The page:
For every member of Batman, Incorporated...
While Warner Bros. is saving some advertising dollars by not bringing The Dark Knight Rises to the Con (and while fans are depressed over this, let's face it, TDKR doesn't need the hype— the film is already hyping itself), the company along with video game developer, Rocksteady is bringing the most anticipated game of 2011 to ComiCon - "Arkham City." Voice actors Mark Hamill and Kevin Conroy will be on the panel that is showing off some secrets and gameplay of what is sure to one of the top three games of the year. (5-6PM, no room yet). Then get yourself some dinner and head to Room 8, because at 7:30, "Detecting Deviants in the Dark Knight: Profiling Gotham City's Serial Killers" will be looking at the expansive, intriguing and exciting Batman Rogues Gallery, featuring Forensic Psychiatrists of Broadcast Thought - MDs H. Eric Bender, Praveen R. Kambam, and Vasilis K. Pozios; teaming up with Mark E. Safarik, FBI retired supervisory special agent, Behavioral Analysis Unit. The quartet will be taking a very real look at some of Batman's most dangerous foes and their real world counterparts.
For the Dark Passenger in us all...
If you're a fan of Showtime's Dexter, then you know that the series is one of the best on TV, and the stars of the show, CS Lee, David Zayas, and Dexter himself, Michael C. Hall are headed to Ballroom 20 at 5:30 to partake in "Showtime's Tired of Ordinary Television?" panel to preview the upcoming sixth season of the acclaimed show. Also coming to ComiCon for this event are the stars of Shameless, William H. Macy and Emmy Rossum; and a preview of the networks's newest series, Homeland, from Howard Gordon and Alex Dansa (24), and starring Claire Danes.
Friday, July 22 Day 2 - They Wish to Cure Us, But I Say We Are the Cure....
I knew there'd be some Star Trekkin' going on...
A whole day has gone by at Comic-Con and no hide nor hair of Gene Roddenberry's epic franchise. That's all about to change at 10:15 in 6BCF, where Captain Sisko (Avery Brooks) and Captain James Tiberius Kirk himself, William Shatner will be on hand to present the Shat's new EPIX documentary series, in which he traverses the world interviewing he actors that have played Starfleet Captains in a panel moderated by the always geeked out voice of generation X, Kevin Smith!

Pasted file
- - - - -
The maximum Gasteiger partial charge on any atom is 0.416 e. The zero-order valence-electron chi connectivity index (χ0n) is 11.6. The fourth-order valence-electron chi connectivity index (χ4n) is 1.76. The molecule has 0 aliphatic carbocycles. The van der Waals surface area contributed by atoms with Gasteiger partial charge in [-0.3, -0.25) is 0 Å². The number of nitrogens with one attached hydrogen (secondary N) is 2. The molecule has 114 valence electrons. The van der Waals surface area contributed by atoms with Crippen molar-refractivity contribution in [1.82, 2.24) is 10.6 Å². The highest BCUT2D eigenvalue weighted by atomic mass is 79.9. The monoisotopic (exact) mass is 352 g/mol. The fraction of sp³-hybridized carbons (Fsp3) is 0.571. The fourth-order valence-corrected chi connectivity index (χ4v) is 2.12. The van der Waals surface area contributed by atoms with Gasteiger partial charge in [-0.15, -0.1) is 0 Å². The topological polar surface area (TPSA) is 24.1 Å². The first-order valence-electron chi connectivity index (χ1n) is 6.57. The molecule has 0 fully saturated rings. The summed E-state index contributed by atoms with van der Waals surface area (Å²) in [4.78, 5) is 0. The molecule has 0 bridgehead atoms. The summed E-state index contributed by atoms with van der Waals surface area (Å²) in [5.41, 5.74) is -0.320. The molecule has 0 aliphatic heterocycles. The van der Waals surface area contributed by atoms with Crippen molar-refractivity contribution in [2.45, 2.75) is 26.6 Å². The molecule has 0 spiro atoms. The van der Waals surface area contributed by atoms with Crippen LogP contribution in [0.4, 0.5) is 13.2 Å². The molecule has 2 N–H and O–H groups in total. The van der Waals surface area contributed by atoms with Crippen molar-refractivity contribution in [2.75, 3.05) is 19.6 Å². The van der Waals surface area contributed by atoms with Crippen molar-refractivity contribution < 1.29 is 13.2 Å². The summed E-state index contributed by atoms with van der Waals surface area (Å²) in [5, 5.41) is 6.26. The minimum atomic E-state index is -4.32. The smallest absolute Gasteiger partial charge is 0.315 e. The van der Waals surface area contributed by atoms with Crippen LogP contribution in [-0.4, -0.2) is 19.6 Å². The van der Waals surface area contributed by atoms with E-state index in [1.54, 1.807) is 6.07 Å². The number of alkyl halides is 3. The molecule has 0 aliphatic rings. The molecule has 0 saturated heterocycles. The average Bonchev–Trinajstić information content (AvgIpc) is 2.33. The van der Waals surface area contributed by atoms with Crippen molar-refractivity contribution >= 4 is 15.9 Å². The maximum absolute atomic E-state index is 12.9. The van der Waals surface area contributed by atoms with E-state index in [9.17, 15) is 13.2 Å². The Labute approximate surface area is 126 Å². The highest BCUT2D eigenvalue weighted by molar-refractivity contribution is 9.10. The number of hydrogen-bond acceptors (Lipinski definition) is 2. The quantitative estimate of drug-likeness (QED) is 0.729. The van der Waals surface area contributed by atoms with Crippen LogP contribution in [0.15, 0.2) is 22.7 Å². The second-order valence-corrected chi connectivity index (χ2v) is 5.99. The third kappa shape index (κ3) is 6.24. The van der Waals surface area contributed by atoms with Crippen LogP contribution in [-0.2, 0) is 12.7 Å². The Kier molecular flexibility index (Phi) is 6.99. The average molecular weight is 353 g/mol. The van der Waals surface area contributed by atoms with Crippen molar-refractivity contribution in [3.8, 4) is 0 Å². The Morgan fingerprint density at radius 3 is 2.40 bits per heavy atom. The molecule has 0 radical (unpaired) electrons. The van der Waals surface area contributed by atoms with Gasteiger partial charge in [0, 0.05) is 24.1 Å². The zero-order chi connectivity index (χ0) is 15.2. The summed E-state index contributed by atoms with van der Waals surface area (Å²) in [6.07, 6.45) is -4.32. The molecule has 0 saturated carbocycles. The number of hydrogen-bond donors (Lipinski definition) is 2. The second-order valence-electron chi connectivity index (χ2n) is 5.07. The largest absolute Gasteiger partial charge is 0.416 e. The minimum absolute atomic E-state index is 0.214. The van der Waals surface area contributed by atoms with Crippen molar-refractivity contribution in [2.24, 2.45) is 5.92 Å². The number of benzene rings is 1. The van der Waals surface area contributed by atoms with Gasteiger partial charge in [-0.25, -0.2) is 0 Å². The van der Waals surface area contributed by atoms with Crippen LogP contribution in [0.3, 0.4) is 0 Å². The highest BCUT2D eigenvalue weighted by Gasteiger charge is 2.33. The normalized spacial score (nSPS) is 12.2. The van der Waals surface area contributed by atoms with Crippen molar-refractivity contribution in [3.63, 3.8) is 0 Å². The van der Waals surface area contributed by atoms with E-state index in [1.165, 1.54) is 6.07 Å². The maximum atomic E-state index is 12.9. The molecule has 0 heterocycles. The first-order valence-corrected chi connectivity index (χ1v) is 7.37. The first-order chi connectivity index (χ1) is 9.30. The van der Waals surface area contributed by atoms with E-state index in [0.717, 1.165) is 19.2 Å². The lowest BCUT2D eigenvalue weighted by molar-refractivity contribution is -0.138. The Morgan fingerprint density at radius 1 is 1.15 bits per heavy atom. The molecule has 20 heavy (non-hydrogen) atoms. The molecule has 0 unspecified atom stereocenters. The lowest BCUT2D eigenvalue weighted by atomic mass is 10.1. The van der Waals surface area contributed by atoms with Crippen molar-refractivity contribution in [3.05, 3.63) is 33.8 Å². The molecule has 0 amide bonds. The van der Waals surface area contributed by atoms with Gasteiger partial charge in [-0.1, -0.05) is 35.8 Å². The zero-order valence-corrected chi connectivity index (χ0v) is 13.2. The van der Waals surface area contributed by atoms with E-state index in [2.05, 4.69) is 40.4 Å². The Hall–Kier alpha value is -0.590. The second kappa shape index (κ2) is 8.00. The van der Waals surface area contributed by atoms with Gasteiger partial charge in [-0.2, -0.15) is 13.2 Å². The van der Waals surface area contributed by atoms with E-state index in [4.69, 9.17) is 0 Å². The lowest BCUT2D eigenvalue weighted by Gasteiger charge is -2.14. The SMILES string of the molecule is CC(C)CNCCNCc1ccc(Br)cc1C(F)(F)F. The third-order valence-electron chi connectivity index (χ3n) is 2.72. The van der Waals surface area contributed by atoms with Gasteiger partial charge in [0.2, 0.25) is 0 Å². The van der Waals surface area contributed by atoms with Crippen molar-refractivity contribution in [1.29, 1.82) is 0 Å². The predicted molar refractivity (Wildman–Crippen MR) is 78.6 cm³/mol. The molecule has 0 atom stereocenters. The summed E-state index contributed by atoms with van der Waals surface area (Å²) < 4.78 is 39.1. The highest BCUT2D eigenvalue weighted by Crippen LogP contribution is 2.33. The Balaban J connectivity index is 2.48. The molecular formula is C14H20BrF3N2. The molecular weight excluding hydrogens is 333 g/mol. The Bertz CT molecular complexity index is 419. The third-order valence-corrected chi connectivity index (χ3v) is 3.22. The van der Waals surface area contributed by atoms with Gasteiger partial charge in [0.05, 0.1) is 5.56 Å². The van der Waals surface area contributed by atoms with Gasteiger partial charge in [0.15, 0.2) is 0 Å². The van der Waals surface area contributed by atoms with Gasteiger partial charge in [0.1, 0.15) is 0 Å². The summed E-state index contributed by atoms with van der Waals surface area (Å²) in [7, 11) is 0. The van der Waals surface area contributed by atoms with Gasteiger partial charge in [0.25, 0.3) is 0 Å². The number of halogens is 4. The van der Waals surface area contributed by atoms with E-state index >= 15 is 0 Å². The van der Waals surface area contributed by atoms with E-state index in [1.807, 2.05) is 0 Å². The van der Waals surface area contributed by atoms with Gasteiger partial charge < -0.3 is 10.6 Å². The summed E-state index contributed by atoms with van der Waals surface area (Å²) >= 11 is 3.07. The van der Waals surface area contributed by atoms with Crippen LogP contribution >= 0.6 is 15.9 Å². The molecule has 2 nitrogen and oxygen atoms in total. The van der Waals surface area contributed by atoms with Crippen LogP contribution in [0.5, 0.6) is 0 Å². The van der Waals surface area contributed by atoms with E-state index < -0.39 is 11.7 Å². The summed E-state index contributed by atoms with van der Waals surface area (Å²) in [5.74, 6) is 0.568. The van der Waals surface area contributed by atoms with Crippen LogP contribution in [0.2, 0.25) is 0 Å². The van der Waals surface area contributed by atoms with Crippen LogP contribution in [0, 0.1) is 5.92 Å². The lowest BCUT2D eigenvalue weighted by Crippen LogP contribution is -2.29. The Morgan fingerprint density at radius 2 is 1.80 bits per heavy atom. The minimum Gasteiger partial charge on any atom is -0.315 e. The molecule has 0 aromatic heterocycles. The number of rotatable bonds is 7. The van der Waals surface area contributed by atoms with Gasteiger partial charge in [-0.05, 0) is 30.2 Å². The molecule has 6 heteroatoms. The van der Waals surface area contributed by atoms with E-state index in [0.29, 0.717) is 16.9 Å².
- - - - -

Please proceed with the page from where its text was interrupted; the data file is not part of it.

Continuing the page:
For everyone siting in Sheldon's spot...
The world of TV invaded Comic-Con again, and this time it's by a bunch of actors playing the very geeks and nerds we happen to be, only way smarter. As "The Big Bang Theory," gears up for it's fifth season, the stars of the show (Johnny Galecki, Jim Parsons, Kaley Cuoco, Simon Helberg, Kunal Nayyar, Mayim Bialik, and Melissa Rauch; along with creators Chuck Lorre and Bill Prady converge on Ballroom 20 at 12:30 to talk up the new season and the upcoming Fourth Season DVD.
In brightest day, in darkest night...
Bruce Timm has been responsible for bringing the worlds of Superman, Batman, and the Justice League to life in some of the most memorable cartoons ever and now he's bringing his golden touch the emerald knight, The Green Lantern! Timm is bringing footage put together especially for the Con, previewing the upcoming animated series, which centers on Hal Jordan and the Green Lantern Corps' trainer, the lovable Kilowog as they try to fight off a Red Lantern invasion. Most of us will have to wait until 2012 to raise our rings, but you can speak the oath at Comic-Con and get this sneak peek early in room 6BCF.
"Kate, we have to go baaaaaaack!"...
One year later, and uber-Losties, Jeff Jensen and Dan Snierson are still going on about islands, time travel, hatches, and Sawyer insults. At 3:30 in 5AB, the duo behind Entertainment Weekly's "Totally Lost" will tie up loose ends on their whacked out Lost theories and discuss promising new TV obsessions.
Not enough Bats in your belfry yet...